8 Steps Forward To Becoming A Cyber Secure Organization
Cybersecurity threats are exploiting the increased complexity and connectivity of critical infrastructure systems, placing organizational security at risk. Similar to financial and reputational risks, cybersecurity risk affects your bottom line, driving up costs and affecting revenue. It can harm your ability to innovate, gain and maintain customers. Cybersecurity needs to be an important and growing component of your overall risk management. Therefore, an effective cybersecurity program is best achieved through people, processes, and technology. There are several characteristics that can help you to mitigate risk for your organization. Here are 8 tips to consider:
1: Executive Buy-In
Winning organizations have top-level support from senior leaders that understand the importance of cybersecurity, integrate cybersecurity risks with other business risks, and identify a champion for their program.
It’s important to identify a leader for your cybersecurity program and document their role and responsibilities in writing. Your cyber champion should have the authority, responsibility, and resources to manage the cybersecurity program. Organizations with fragmented or unclear lines of authority oftentimes result in destructive power struggles and ad hoc, chaotic behavior.
3: Analyze and Document
Another best practice is to conduct a business impact analysis. As part of the analysis and documentation steps, a key element is to establish a data classification guide. A cyber driven organization is focused on protecting organizational assets. It is essential to begin with documenting business functions and their requirements for system availability and data protection.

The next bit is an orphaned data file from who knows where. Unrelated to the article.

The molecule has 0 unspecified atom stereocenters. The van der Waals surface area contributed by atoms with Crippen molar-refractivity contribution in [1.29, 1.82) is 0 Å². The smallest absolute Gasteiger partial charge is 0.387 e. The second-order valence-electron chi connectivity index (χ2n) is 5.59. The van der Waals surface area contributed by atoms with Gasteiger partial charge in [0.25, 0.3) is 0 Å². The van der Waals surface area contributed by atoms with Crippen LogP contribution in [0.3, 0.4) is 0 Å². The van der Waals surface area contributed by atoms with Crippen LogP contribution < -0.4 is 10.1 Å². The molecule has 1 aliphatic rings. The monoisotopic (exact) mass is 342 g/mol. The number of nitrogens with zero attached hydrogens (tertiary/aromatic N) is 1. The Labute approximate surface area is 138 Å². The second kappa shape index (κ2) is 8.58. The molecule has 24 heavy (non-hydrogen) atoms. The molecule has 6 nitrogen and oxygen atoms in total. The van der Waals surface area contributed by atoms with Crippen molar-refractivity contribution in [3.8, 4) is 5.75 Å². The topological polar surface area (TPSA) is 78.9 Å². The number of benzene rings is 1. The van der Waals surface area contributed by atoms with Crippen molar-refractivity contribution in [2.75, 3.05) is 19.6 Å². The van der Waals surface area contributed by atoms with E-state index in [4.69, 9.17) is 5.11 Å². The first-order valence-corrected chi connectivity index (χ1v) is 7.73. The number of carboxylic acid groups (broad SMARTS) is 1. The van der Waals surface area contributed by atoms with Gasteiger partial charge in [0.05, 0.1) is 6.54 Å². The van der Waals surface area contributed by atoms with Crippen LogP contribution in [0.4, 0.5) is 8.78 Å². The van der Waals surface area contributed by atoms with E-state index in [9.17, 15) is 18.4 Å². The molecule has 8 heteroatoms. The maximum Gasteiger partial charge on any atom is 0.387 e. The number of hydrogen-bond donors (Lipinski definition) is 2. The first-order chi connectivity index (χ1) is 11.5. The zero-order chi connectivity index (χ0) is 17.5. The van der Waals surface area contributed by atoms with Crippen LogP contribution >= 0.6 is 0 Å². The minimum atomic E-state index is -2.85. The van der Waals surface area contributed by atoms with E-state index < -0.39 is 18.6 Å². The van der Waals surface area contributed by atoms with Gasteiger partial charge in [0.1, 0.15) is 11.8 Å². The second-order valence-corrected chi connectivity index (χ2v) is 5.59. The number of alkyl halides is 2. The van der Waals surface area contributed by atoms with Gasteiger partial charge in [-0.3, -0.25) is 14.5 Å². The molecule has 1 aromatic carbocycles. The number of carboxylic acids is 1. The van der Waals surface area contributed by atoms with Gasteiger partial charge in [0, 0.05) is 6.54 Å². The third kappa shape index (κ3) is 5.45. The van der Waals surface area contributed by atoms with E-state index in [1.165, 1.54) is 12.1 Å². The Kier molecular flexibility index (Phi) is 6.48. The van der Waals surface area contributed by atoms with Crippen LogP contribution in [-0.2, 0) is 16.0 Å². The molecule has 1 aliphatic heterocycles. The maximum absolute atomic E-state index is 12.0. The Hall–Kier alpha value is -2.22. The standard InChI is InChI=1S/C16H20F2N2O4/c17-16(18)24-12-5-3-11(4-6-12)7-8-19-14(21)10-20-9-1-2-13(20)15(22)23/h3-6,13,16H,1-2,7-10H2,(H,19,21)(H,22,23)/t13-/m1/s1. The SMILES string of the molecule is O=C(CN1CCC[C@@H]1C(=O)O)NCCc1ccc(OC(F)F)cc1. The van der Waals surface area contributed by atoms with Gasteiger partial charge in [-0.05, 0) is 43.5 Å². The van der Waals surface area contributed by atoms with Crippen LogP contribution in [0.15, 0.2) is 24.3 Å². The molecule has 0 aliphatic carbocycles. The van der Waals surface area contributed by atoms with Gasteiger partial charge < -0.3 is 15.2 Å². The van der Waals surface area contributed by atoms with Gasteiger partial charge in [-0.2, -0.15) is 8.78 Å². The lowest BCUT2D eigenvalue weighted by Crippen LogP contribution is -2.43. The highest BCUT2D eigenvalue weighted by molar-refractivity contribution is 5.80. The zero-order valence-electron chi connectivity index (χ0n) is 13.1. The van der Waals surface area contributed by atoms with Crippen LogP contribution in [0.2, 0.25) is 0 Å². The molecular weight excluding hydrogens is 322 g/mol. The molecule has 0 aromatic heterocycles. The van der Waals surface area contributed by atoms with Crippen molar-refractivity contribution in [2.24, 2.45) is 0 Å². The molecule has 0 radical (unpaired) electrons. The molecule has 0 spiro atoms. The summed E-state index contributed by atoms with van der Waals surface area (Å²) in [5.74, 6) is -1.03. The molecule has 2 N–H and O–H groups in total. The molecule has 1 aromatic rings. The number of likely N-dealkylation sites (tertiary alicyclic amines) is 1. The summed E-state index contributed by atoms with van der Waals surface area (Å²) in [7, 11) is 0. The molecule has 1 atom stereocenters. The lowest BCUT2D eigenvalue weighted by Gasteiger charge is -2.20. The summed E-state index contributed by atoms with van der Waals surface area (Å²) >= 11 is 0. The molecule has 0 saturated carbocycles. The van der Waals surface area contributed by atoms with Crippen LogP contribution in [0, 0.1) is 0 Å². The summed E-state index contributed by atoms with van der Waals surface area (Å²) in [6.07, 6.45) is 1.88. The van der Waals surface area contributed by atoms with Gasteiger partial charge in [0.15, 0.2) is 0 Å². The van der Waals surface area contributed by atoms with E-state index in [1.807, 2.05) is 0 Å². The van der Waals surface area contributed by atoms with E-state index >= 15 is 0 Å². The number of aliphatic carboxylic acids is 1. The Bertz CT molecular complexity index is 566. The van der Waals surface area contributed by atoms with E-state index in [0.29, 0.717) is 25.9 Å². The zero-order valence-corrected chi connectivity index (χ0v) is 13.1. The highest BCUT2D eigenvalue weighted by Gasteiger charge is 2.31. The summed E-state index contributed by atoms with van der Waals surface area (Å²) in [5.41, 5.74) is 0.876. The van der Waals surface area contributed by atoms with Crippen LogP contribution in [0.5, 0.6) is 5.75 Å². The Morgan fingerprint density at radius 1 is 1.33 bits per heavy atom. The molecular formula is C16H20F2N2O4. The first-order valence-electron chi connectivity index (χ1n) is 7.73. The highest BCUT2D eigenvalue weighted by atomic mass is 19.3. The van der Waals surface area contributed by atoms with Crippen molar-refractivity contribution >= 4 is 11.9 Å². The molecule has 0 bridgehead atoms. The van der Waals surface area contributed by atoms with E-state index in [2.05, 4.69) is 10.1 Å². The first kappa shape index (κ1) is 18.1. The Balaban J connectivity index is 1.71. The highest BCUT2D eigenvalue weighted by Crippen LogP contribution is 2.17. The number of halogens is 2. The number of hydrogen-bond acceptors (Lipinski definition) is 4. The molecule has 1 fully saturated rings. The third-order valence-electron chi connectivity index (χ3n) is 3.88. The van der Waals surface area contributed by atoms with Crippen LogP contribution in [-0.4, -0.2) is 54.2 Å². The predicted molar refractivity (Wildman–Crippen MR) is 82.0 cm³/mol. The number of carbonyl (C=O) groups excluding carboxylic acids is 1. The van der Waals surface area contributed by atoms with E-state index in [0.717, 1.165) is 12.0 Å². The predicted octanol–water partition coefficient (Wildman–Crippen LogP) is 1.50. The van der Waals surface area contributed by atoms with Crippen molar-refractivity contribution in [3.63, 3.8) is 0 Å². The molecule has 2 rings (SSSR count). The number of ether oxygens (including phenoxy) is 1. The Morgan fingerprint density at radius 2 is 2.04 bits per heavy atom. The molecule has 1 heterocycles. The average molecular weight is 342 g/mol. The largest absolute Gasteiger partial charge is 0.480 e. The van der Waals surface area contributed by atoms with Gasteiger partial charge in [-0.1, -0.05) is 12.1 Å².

4: Determine Threats
Do you know where your risk lies – internally and externally? What gaps may exist which may disrupt your operations, steal or compromise your data, or allow exposure to potential structural and natural disasters.
5: Plan and Devise
Another area of consideration is to develop a risk management plan. Once you have decided on a plan, it’s important to choose a framework for risk management. Having documented your requirements, data sensitivity, and threats you can formulate a risk management plan that will detail how to identify, characterize, and handle risks. Next, selecting a cybersecurity framework that best represents your organizational needs will be. A good reference point is the NIST Cybersecurity Framework, International Organization for Standardization (ISO) 27000, NIST 800-171,.
A key to a successful cybersecurity program is alignment. Your cybersecurity leadership should ensure plans and policies align with the enterprise risk and compliance framework. Drafting a System Security Plan (SSP) that addresses requirements for your IT systems and incorporates elements contained in the compliance framework. The SSP should be reviewed at least annually and approved by leadership. Ongoing, policies must be monitored and upheld.
The next consideration is the need to conduct a gap assessment and document plans of action and milestones (POA&M). It’s important to follow the SMART goal approach, ensuring your action and milestones are specific, measurable, actionable, realistic, and timely. A gap assessment should be conducted using the prescribed framework, including technical testing (scans and pen testing) to validate that the policies are being implemented. Technological, personnel, and procedural gaps should be handled as risks, which should then be appropriately detailed and described in a risk document. The organization should then develop a POA&M to manage risks in alignment with the risk management plan. Progress reviews for POA&Ms should be tracked and discussed at regular risk management meetings.
New threats and vulnerabilities occur every day, so it is necessary to continually monitor your organization for out-of-date software, poor configuration settings, abnormal devices or disgruntled, new and untrained staff. Maintaining and monitoring your network can be achieved internally by building out your own security operations center, or to contract with a managed security service provider (MSSP) that can give you constant monitoring for vulnerabilities and intrusions.
Working through these eight tips will help to get your organization on it’s way to being a security forward organization which is good for you, your employees, your customers and vendors alike. The key takeaway is that your cybersecurity program is a living program which will require constant review and revision to keep up with the rapidly changing environment. If you are looking for assistance to become a security forward organization, contact us to start discussions.